Since firing up the engines of a converted Airstream food truck in 2009, Spork has been breaking culinary barriers in Bend. The restaurant's unique blend of global dishes and eco-conscious methods led to the establishment of a brick and mortar location in 2013. With the addition of classic cocktails and local flair, Spork quickly became a Bend staple. That success recently allowed co-owners Erica Reilly and Jeff Hunt to break another barrier: the wall next door.
Spork recently expanded into the adjacent building, which has allowed the restaurant to add more tables, a more open dining space, and new architecture and artwork. Returning patrons will quickly notice new seating options, including a stylish side bar table and three booths carved into the far wall like tiny, comfortable caves. The new space is accented by a "cloud fan," an installation of iron wood beams that accentuate the acoustics and lighting.
"I would say we spent about four months designing it. There were a couple things that came pretty quickly in the design, and the cloud fan was the last thing to come about," says Reilly, who is also the general manager. "It just kept evolving. Originally, we thought it was going to be done sooner, but once we got in there we were happy to extend the project so that we were really happy with it."
Reilly says the main goal of the expansion is to alleviate the confinement patrons often experienced during Spork's busier hours.
"When we were in full swing and during our peak meal period and season, we started to feel like Spork was a festive environment but it was kind of a chaotic environment as well because it got so tight," Reilly says. "We all agreed that the guest experience was suffering a bit because of that."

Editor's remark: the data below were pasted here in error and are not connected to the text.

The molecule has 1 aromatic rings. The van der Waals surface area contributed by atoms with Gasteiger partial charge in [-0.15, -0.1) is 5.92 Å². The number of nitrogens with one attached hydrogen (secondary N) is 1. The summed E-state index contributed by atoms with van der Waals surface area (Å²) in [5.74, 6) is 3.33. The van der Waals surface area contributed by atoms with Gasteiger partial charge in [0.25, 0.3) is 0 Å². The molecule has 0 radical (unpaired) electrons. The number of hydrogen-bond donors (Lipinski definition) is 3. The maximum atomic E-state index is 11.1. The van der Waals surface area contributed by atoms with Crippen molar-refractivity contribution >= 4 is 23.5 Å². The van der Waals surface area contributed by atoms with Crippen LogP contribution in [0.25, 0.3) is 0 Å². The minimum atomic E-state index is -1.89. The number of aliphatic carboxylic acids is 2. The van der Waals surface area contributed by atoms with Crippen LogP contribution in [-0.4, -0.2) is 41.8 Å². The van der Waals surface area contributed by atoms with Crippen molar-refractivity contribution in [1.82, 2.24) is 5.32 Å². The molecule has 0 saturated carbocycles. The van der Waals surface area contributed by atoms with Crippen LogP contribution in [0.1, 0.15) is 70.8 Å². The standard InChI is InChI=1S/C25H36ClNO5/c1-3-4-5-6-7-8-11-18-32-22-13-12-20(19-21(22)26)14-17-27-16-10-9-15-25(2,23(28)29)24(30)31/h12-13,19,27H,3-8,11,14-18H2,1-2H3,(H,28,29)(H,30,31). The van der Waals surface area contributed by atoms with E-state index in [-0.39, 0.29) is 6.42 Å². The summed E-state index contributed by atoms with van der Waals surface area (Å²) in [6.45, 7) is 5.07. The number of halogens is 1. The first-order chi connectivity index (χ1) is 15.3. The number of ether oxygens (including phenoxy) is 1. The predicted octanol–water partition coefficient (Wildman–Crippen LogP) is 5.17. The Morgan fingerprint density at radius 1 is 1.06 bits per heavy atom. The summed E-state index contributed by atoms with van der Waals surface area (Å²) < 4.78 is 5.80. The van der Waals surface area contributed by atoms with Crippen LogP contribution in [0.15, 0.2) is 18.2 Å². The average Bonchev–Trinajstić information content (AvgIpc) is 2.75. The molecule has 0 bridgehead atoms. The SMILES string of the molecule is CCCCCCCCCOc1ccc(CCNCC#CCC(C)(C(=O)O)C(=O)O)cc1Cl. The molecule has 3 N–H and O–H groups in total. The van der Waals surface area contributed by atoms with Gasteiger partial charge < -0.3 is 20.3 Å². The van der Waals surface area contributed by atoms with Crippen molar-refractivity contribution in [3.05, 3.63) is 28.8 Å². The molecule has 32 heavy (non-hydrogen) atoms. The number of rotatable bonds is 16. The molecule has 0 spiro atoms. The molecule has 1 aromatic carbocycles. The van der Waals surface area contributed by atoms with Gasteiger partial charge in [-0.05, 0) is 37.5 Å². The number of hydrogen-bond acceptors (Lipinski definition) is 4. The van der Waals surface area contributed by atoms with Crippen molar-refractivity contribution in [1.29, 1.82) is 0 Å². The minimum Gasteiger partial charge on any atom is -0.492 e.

The previous tenant, Woof Neighborhood Dog Wash and Grooming, vacated in July for a new location. Acquiring the space was a no-brainer.
"Everything is more spread out, and the line now forms along the north wall instead of winding throughout the entire restaurant," Reilly says. "The feedback that we've gotten, as well as my own experience in there, is that it's a much more peaceful experience, even when it's busy."
Along with the roomier dining area, the new space also allotted Spork a much needed extra storage room and office. Reilly also saw another opportunity with the new space.
"We were really excited to take another crack at the design of the space," she says. "We definitely were excited to bring a more elevated style and design to the space while still retaining an organic feel—using materials like metal and wood throughout. We wanted it to be really cool but still feel approachable, like it could exist in any country anywhere."
Since it worked so well when they opened, Spork once again employed local designers and builders to help realize the new space. Reilly credits designer Piper Lucas and architect Gary Holbrook for their stellar work on the original concept, and "the incredible" contractor Chris Vaetch of Basalt Holdings who completed the construction in five days. Also, Matt Korish, former owner of Pakit Liquidators, and Billy Burks fabricated a new divider out of recycled materials.
"All of this stuff is cool because when people walk into the space, at first they're like, 'Wow, this is really cool,' and then they always ask, 'Is this local?' Reilly says. "That feels good to us because we love to offer something that makes people feel like they're not in Bend, but super proud to have done all of this in Bend."
So far, Reilly says customer feedback has been positive, and Spork plans to use the larger space for a handful of special events throughout the year. And in case patrons still can't get enough Spork, the team is already hard at work on their next project: Reilly says they are currently refurbishing the original Airstream, with plans to have it roaming the streets of Bend again around early February.
Foodies and design gurus can relish in both by visiting Spork at 937 NW Newport Ave., 11 am-9 pm on Sunday through Thursdays, and 11 am-10 pm on Fridays and Saturdays.